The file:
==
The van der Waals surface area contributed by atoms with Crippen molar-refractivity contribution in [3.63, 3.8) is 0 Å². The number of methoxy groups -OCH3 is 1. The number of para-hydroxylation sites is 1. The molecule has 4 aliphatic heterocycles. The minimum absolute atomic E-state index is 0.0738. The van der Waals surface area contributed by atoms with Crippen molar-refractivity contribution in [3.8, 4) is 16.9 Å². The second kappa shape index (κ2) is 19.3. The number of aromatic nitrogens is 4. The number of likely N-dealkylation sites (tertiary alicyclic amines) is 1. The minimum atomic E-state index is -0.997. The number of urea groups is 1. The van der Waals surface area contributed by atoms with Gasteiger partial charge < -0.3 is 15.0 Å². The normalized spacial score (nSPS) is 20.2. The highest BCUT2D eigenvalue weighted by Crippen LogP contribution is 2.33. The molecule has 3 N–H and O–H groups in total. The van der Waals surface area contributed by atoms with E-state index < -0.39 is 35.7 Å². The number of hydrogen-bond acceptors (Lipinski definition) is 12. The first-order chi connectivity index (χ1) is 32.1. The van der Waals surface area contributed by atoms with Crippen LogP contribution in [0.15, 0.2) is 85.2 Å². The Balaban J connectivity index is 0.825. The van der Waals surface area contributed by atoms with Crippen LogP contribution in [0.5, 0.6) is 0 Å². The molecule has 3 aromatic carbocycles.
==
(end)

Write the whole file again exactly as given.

The van der Waals surface area contributed by atoms with Crippen molar-refractivity contribution in [3.63, 3.8) is 0 Å². The number of methoxy groups -OCH3 is 1. The number of para-hydroxylation sites is 1. The molecule has 4 aliphatic heterocycles. The minimum absolute atomic E-state index is 0.0738. The van der Waals surface area contributed by atoms with Crippen molar-refractivity contribution in [3.8, 4) is 16.9 Å². The second kappa shape index (κ2) is 19.3. The number of aromatic nitrogens is 4. The number of likely N-dealkylation sites (tertiary alicyclic amines) is 1. The minimum atomic E-state index is -0.997. The number of urea groups is 1. The van der Waals surface area contributed by atoms with Gasteiger partial charge < -0.3 is 15.0 Å². The normalized spacial score (nSPS) is 20.2. The highest BCUT2D eigenvalue weighted by Crippen LogP contribution is 2.33. The molecule has 3 N–H and O–H groups in total. The van der Waals surface area contributed by atoms with E-state index < -0.39 is 35.7 Å². The number of hydrogen-bond acceptors (Lipinski definition) is 12. The first-order chi connectivity index (χ1) is 32.1. The van der Waals surface area contributed by atoms with Crippen LogP contribution in [0.15, 0.2) is 85.2 Å². The Balaban J connectivity index is 0.825. The van der Waals surface area contributed by atoms with Crippen LogP contribution in [0.5, 0.6) is 0 Å². The molecule has 3 aromatic carbocycles.